9. #49
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    Dec 2008
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    syracuse n.y.
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    Default Re: Japanese campaign against neonicotinoids

    Quote Originally Posted by suttonbeeman View Post
    You just dont see that many old bees with frayed wings and my colonies are very gentle even on bad bee working days...no as many old grumpy bees.
    excellent, its one of those things that I have noticed, but the light bulb never came on to realize why. thanks
    mike syracuse ny
    I went to bed mean, and woke up meaner. Marshal Dillon

  10. #50
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    Jul 2008
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    Default Re: Japanese campaign against neonicotinoids

    Here is a field guide from a German enviromental group.
    http://www.oisat.org/downloads/field_guide_corn.pdf

    I wish to enter into evidence this field guide for “chemical” free corn production issued by the Pesticide Action Network (PAN) of Hamburg, Germany. [url]This is part of PAN’s prolog or mission statement beginning with paragraph two (2):

    “Overall aim of the Pesticide Action Network (PAN) is to eliminate the use of hazardous pesticides, reduce overall use, risk and dependence on pesticides and increase support for community-based control over a sustainably produced food supply…”

    On page nine (9) of Pesticide Action network’s web sight are nineteen (19) recommendations for eliminating or reducing, environmental exposure to pesticides. Below I have reproduced the first THREE recommendations. I wish to call your attention to recommendation #3 and I have taken the liberty of reproducing this recommendation in a color highlight format to draw your attention to this recommendation. Please read PAN’s recommendation carefully.

    “1. Learn to identify the pests and other causal agents and the natural enemies.
    [Sorry, some things in German don’t translate well into English.]

    2. Select the proper corn variety that is well adapted to your local conditions.

    3. Always select good and disease-free seeds. If possible, treat seeds to kill seed borne pathogens and insect pests.”

    Again, I wish to point out that the highlighted sections from the Pesticide Action Network’s field guide for growing corn are highlighted by me and not by the Pesticide Action Network.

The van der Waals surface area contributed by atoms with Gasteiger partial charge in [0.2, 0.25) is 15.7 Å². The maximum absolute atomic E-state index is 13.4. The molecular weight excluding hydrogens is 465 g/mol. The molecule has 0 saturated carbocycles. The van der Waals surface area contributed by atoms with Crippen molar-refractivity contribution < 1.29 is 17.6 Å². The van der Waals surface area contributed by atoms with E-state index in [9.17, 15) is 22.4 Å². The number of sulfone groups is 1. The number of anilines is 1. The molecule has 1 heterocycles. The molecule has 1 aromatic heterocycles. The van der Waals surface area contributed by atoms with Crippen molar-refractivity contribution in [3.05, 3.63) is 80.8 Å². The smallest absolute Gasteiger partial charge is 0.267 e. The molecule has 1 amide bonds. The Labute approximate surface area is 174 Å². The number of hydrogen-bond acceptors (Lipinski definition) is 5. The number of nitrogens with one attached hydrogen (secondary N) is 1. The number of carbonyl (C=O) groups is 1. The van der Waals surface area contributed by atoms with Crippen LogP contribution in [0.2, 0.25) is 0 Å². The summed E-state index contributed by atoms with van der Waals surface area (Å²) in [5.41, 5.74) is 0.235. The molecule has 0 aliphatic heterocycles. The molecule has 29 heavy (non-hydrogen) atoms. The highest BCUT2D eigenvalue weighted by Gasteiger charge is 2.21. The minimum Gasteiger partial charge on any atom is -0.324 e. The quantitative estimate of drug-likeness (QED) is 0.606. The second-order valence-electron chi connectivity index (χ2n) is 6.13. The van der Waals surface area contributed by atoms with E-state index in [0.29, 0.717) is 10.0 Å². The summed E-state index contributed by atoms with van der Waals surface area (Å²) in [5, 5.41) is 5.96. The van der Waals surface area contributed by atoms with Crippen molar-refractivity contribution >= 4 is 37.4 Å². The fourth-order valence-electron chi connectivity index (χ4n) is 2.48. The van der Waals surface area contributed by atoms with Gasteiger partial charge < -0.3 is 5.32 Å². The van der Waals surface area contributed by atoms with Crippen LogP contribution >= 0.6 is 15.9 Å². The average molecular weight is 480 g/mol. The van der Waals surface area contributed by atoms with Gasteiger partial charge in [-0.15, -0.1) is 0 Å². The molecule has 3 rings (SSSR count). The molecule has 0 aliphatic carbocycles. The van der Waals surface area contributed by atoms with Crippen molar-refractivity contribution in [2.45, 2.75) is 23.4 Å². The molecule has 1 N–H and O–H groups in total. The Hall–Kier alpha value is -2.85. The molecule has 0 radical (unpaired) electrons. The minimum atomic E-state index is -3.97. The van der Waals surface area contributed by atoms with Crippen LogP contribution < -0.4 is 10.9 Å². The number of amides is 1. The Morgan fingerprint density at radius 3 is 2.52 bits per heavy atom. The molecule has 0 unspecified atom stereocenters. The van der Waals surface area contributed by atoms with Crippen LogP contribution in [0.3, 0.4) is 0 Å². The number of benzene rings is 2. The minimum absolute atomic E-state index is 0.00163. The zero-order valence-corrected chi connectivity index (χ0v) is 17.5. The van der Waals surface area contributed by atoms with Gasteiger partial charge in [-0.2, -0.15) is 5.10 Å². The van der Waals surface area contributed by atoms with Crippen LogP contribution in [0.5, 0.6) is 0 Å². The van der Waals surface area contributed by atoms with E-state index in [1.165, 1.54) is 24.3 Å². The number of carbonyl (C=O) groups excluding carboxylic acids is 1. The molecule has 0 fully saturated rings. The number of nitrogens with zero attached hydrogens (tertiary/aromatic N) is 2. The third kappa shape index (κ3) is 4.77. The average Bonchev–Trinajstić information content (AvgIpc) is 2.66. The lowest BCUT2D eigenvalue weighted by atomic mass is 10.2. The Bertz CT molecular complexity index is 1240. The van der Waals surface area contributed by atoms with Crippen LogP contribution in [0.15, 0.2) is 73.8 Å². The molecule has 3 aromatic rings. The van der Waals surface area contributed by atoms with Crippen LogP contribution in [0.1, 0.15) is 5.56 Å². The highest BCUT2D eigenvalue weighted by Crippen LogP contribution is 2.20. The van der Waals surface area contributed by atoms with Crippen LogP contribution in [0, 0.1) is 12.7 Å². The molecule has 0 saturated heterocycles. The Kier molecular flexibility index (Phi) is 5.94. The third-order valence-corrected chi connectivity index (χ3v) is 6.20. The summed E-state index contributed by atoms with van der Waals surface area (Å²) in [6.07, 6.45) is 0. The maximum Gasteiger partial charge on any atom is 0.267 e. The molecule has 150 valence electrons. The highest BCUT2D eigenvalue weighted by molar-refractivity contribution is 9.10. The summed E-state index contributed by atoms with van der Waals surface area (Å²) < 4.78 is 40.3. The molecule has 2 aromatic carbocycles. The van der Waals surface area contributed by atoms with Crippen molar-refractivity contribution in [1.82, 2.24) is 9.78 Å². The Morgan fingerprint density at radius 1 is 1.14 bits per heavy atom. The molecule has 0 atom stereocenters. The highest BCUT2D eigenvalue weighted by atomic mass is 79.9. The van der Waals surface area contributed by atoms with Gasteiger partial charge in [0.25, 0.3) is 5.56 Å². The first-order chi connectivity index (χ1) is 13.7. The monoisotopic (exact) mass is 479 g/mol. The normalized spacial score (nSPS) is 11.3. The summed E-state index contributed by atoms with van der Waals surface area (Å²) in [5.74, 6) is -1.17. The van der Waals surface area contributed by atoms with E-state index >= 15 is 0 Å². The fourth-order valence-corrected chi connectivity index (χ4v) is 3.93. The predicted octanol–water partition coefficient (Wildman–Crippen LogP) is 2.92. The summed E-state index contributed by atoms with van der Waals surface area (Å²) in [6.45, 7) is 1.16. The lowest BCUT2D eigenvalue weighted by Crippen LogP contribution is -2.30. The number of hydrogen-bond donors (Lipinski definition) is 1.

Now what part of the words TREAT, SEED, KILL, PATHOGENS, or INSECT PESTS do we not understand? Germany is not a big bad wooly corn producer either, Deutschland produces less corn than Serbia. But to give you an inkling of how much more productive modern agriculture is, Germany produces about as much wheat as Pakistan, but Pakistan needs 4 times more land planted to wheat just to produce the same amount of bread as Germany.
    All this information is available from the following web sight.
    http://www.nue.okstate.edu/Crop_Info...Production.htm

    I also wish to point out that the above web sight’s opening graphic shows the kind of existence or life style the anti chemical cabal has in their mind for you, it isn’t a kind and gentle life either but do take the time to look. What are you willing to bet that the man pictured planting corn in this graphic IS NOT planting Poncho treated corn? I wish you all well in this brave new world you have chose for yourselves and your children to live in. But what ever you do, don’t blame me, I repeatedly tried to warn you and tried to show you what was lurking just around the corner, but you seem determined to turn and go down that dead end street on your own. Good luck. Now please pass the Southern Fried Chicken, and hand me that platter of corn on the cob there will you? Anybody seen my TV remote?

    Oh, please excuse me, I almost forgot. On page #40 of PAN’s field guide to a chemical free enviroment is a list of corn pest control products (other than chemical pesticides) recomended by PAN for use on corn. These "non" chemical pesticides range from spraying corn with home rolled pyrethrum, a bee deadly "NON-CHEMICAL" chemical pesticide extracted from marrygolds and mums by steeping mum and merrygold flowers in the deadly solvent alcohol, to PAN's recomendation to use lemongrass extract and sticky boards to control corn pests. Say, isn't that some of the same advise you hear now-a-days for controling mites in your bee hives? Tell me everyone, how’s that advise working for YOU?
    Last edited by Scrapfe; 01-28-2011 at 08:01 PM.
    Scrapfe---Never believe anything in politics until it has been officially denied.--Otto von Bismarck.